Everyone knows at least one person who always overestimates their knowledge of every subject, even when they're at odds with actual experts as well as established facts. Turns out, there's a scientific term for those kinds of know-it-alls. It's called the Dunning-Kruger effect: a condition in which people overestimate their knowledge of a given subject.
We're all susceptible to it in some degree. It probably won't take you very long to think of a time you were absolutely certain about something just to find out you had it wrong the whole time—say you were positive you knew who starred in some blockbuster movie from decades past but a quick Google search shows you were actually mistaken. That's a standard case of the Dunning-Kruger effect. But in some people, it can manifest in extremes. Take Christopher Duntsch, the disgraced former neurosurgeon who was sentenced to life in prison due to horrific malpractice. The man was highly confident in his skills, yet inexcusably incompetent in practice.
As David Dunning—one of the two researchers the Dunning-Kruger effect is named for—explains, the effect is particularly dangerous when people in positions of power don't have anyone to hold them accountable for their mistakes.
"You get into a situation where people can be too deferential to the people in charge," Dunning told The Washington Post. "You have to have people around you that are willing to tell you you're making an error."
Dunning and his colleague observed the effect in practice back in the late 1990s, when they asked participants in a study to rate themselves compared to others based on how well they thought they did on a test. They found that people who scored as low as the 10th percentile often ranked themselves nearer the 70th percentile. And even when people knew next to nothing about a given topic, they often believed they were just as informed as experts.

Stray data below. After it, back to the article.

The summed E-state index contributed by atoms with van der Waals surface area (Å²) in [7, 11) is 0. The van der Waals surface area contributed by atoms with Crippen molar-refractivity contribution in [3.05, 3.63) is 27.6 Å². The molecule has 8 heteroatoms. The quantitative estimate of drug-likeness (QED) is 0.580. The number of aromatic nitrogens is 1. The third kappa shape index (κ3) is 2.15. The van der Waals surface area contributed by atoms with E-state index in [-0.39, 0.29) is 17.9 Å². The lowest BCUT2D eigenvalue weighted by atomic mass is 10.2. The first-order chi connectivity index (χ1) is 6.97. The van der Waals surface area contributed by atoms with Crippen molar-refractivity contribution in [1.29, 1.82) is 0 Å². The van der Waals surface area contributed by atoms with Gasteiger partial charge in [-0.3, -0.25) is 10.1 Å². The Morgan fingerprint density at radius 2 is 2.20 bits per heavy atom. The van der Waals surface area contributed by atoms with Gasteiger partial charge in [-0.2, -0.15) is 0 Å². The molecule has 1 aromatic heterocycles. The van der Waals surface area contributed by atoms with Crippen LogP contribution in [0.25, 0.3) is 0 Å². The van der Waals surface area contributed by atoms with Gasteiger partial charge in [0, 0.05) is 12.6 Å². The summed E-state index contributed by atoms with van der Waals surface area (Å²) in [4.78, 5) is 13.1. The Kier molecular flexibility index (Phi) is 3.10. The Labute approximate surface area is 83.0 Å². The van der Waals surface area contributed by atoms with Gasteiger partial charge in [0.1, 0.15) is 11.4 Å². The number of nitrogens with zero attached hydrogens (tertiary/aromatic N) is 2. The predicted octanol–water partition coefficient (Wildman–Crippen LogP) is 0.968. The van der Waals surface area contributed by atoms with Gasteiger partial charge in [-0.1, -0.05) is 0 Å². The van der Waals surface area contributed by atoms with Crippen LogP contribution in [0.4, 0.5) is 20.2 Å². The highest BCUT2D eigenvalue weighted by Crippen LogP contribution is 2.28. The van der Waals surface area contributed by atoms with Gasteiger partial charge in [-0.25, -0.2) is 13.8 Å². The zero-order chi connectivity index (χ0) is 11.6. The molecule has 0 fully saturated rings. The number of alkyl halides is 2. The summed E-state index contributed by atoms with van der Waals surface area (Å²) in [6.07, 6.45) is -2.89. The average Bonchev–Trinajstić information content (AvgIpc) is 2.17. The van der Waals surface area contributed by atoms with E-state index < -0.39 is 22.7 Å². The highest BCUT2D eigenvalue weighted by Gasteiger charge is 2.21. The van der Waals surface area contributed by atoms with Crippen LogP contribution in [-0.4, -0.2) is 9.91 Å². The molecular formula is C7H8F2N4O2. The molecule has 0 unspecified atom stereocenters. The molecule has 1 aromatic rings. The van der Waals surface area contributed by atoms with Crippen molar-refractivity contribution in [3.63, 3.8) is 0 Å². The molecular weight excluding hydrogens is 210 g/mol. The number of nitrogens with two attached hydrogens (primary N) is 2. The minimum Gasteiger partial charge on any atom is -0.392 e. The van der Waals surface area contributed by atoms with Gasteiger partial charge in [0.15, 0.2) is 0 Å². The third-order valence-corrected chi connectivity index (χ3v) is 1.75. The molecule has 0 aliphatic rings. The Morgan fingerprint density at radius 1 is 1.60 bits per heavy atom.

Twenty years later, the Dunning-Kruger effect has been getting more attention than it ever has, with Google searches peaking in May 2017 and holding pretty steady ever since. Dunning thinks this has a lot to do with the current political climate in the US and people are looking to his research for possible answers.
"Obviously it has to do with Trump and the various treatments that people have given him," Dunning said. "So yeah, a lot of it is political. People trying to understand the other side. We have a massive rise in partisanship and it's become more vicious and extreme, so people are reaching for explanations."
The worst part about all of this is that those people who are prone to the Dunning-Kruger effect in the most egregious degrees don't value self-improvement and don't take criticism very well. So it looks like Trump will never change.